It’s a strange thing being at home for a few days. I’ve discovered that people do indeed phone the home landline. Mainly looking for money but this afternoon Hector called from the “Microsoft Support Centre” – yeah right. Trying to play with Hector for a moment didn’t seem to work: “where are you based Hector? I’m wondering as you asked how I was this evening when it’s not yet evening”. “I’m from the Microsoft Support Centre, how are you this evening?” he repeated. You only get a few moments to play with Hector and his friends before they cut you loose and move on to the next potential victim. And it’s awful being hung up on so my inclination is to get the last word in then hang up.
Susan from LinkedIn has been communicating with me via email over a problem I’ve had with my contacts list. It seems I’ve invited too many people and hit some sort of scam alert – or that’s what I can deduce from the online forums – as Susan assures me that there is “no restriction at all on your account” and wishes me good cheer. But not before assuring me that the “Setting of being asked to provide an email address, while sending invitation will be disabled automatically. However, I’m unable to provide you an exact time frame for that to happen as its purely system generated.” So I enquired as to what the event or action was that had caused the system to do this to my account. Having once enquired of Google as to why my adverts had stopped running I knew the perils of asking specific questions of such an organisation.
The answer could have been straight from Winston Smith, the protagonist in 1984. Denial that anything had been altered on my account but a repeated assurance that the system would disable it. Followed by an upbeat appreciation of my being part of their network and an invitation to reply should any further assistance be required. WTF! I like LinkedIn and have got excellent value from it. I politely suggested that perhaps Susan might like to let her manager review our communications, if for no other reason than to help the organisation understand its clients better. More good cheer and an offer to complete a feedback form, declined, but still sent, curiously within an hour of one from Google! Winston is surely watching me.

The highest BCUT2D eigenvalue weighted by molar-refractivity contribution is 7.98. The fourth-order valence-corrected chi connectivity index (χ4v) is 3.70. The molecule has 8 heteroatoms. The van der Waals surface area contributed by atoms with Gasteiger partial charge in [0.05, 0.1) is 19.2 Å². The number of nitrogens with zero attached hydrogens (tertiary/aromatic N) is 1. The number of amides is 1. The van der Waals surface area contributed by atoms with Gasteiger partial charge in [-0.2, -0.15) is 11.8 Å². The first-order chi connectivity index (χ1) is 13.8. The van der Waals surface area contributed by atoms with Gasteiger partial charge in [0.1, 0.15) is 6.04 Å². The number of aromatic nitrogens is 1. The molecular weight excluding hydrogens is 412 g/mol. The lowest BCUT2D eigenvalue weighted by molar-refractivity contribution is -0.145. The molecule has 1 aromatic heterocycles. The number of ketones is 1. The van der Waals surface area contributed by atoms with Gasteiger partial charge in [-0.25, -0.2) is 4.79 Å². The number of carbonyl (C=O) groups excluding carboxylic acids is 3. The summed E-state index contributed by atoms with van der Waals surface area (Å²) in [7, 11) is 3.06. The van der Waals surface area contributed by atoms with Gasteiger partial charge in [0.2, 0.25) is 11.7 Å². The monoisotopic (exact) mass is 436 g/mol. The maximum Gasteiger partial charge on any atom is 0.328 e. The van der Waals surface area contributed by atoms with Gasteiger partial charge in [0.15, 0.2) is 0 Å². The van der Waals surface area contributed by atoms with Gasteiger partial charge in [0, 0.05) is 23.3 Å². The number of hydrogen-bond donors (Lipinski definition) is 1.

It’s a new year and clearly I have too much time on my hands thinking about this stuff. Susan is sure to be a good person. Hector’s probably trying to support his family – shame he’s chosen an organisation that steals passwords and what goes with them. At least with Hector you pretty well know what you’re up for. But when it comes to large multi-nationals who spread themselves all over our little globe (think spacetime and it doesn’t feel so bad) then wouldn’t it be okay to just answer the question truthfully? Or maybe even say that they won’t answer it?
Thanking and general politeness can be patronising tools to avoid dealing with a real issue. A good lesson for all of us in leadership. How many times have you heard “I just wish they’d told me it as it is”?
That’s off my chest. If my LinkedIn disappears you’ll know why!
September 2, 2011
On the flight to Wellington last week I engaged in a conversation with someone working on the Tintin movies. Turns out I knew more about Tintin than she did, which isn’t surprising as Tintin has been part of my life for as long as I can remember. Tintin’s creator Herge, was an insightful and thorough man.
Tintin is responsive, engaging, determined, has vision, loves life and is affronted by evil. He’s a risk taker too and manages up to his much more senior friend Captain Haddock and his policeman friends Thompson and Thomson.
The stories are full of psychopaths – first mate Allan and other drug dealers, slave runners and meglamaniacs who will start a war for commercial profit.
These stories span 1930s to early 1980s and the storylines are still relevant today.
I’m not blogging about Tintin for a leadership reason particularly, but I can’t help but see that there’s lots of what I deal with today in those books I have enjoyed for over 40 years. Maybe that’s not a coincidence!
If you’ve got children you could do a lot worse than to introduce them to Tintin for the art, the stories, the culture and the learnings about the human condition.
I usually avoid the question “who is your most admired leader?” on the basis that this can only lead to a discussion on heroes in leadership which is by and large irrelevant to leaders here and now. But I might go for Tintin next time!